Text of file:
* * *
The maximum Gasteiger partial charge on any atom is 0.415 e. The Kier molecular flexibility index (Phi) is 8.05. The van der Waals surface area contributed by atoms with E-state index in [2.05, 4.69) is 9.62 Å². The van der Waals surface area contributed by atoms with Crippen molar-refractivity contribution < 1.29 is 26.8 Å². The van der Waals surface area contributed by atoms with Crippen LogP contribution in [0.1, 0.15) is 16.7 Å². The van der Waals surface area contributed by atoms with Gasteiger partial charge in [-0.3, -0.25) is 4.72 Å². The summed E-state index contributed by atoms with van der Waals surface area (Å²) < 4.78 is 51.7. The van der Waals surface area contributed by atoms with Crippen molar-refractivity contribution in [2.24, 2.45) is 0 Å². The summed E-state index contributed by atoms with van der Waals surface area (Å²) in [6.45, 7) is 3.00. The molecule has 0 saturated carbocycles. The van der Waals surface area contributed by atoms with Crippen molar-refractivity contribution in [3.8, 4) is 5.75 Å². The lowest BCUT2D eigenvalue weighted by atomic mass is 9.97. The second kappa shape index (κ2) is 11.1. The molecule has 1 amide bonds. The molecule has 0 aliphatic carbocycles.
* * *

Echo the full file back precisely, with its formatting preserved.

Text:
The maximum Gasteiger partial charge on any atom is 0.415 e. The Kier molecular flexibility index (Phi) is 8.05. The van der Waals surface area contributed by atoms with E-state index in [2.05, 4.69) is 9.62 Å². The van der Waals surface area contributed by atoms with Crippen molar-refractivity contribution < 1.29 is 26.8 Å². The van der Waals surface area contributed by atoms with Crippen LogP contribution in [0.1, 0.15) is 16.7 Å². The van der Waals surface area contributed by atoms with Gasteiger partial charge in [-0.3, -0.25) is 4.72 Å². The summed E-state index contributed by atoms with van der Waals surface area (Å²) < 4.78 is 51.7. The van der Waals surface area contributed by atoms with Crippen molar-refractivity contribution in [2.24, 2.45) is 0 Å². The summed E-state index contributed by atoms with van der Waals surface area (Å²) in [6.45, 7) is 3.00. The molecule has 0 saturated carbocycles. The van der Waals surface area contributed by atoms with Crippen molar-refractivity contribution in [3.8, 4) is 5.75 Å². The lowest BCUT2D eigenvalue weighted by atomic mass is 9.97. The second kappa shape index (κ2) is 11.1. The molecule has 1 amide bonds. The molecule has 0 aliphatic carbocycles.